Did you brush your teeth twice yesterday? Because half of Australians didn’t.
An alarming new study has found many Australians don’t know how to brush their teeth properly and fail to meet basic oral hygiene standards.
The Australian Dental Association (ADA) and Australian Health Policy Collaboration (AHPC) at Victoria University released their annual report card on Tuesday, and revealed just 51 per cent of Aussie adults brush their teeth twice a day.
The report also found that 90 per cent of Australian adults have experienced tooth decay in their permanent teeth and as many as 75 per cent of children and young adults are consuming unhealthy levels of sugar. Shockingly, just 55.5 per cent of people have had a dental check-up in the last year.
The research also shows there is a clear link between oral hygiene and overall health. The study’s Oral Health Tracker, which was developed by experts to monitor and analyse Aussies’ dental habits, found tooth decay is the most common chronic disease in Australia.
While the findings show Australians have a long way to go before they pass the snog test, Professor Rosemary Calder, Director of AHPC, says Aussies’ less-than-desirable oral habits are also costing the health system millions, with one in 10 preventable admissions due to dental conditions, mostly untreated tooth decay.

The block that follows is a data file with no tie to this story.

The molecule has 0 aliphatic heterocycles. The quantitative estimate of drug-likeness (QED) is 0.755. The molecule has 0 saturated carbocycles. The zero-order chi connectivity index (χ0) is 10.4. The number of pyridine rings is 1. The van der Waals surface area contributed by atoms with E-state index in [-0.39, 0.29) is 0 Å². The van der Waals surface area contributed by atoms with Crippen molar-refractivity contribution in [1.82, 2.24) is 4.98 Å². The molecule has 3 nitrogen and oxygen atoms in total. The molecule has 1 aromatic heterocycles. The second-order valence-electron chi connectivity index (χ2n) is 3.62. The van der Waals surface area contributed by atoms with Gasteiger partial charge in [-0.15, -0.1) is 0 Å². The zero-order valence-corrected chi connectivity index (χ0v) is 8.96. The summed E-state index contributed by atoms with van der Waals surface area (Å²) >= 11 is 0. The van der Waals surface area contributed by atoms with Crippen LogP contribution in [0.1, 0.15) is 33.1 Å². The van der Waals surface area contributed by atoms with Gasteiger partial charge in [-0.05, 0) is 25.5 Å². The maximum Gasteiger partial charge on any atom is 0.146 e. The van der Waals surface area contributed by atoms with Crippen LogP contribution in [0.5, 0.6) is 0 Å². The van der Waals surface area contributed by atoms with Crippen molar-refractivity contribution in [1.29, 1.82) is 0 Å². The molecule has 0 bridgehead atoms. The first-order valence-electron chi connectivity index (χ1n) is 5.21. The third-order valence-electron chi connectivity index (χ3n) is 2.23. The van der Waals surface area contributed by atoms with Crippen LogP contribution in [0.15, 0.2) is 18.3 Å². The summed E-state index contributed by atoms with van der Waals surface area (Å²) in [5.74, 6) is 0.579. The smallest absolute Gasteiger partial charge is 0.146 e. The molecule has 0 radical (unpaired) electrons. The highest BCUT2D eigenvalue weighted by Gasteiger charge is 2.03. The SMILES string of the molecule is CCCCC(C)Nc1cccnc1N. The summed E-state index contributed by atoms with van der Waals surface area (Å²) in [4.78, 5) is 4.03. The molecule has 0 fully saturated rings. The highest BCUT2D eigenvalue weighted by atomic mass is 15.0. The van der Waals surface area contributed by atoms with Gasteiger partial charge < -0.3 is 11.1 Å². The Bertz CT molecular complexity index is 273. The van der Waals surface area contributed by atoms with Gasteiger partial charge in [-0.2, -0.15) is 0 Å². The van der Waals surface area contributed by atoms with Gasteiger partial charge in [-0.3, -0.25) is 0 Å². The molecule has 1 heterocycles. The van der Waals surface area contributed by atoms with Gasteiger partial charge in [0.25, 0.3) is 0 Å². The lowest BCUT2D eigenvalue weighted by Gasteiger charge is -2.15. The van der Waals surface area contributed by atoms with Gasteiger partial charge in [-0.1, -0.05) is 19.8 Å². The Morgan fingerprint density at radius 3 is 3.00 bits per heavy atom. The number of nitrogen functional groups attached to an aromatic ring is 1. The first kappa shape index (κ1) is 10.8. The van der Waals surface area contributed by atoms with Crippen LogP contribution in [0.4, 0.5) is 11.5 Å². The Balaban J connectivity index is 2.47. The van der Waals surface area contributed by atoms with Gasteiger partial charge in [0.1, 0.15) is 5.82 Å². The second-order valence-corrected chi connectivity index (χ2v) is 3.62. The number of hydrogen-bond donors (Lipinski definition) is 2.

“Australia’s Oral Health Tracker highlights the remarkable cost of poor oral health to individuals and to the health budget,” she said. “In 2015-16, there were 67,266 potentially preventable hospitalisations for oral health problems and almost one-third of these were children under the age of nine years. Worryingly, there’s a growing number of children in this age group who are being admitted to hospital for dental health reasons.
To combat the issue, the Oral Health Tracker aims not only to improve the Australians’ dental health, but to reduce the number of people needing hospital attention for dental conditions by 10 per cent.
The ADA has also called on the government to step up its game in the oral department.
The organisation’s federal president Dr Hugo Sachs said: “This is why it is critical for governments to address the underlying risk factors for chronic disease as part of their prevention agenda.”
Both the ADA and AHPC have established targets in line with the World Health Organisation’s oral health standards. By 2025, it’s hoped that 94 per cent of the population will have access to fluoridated water — a five per cent increase on current figures. They are also working to reduce the number of adults indulging in too much sugar from the current 47.8 per cent to 33.5 per cent and increase the number of people brushing their teeth twice a day by 4 per cent.
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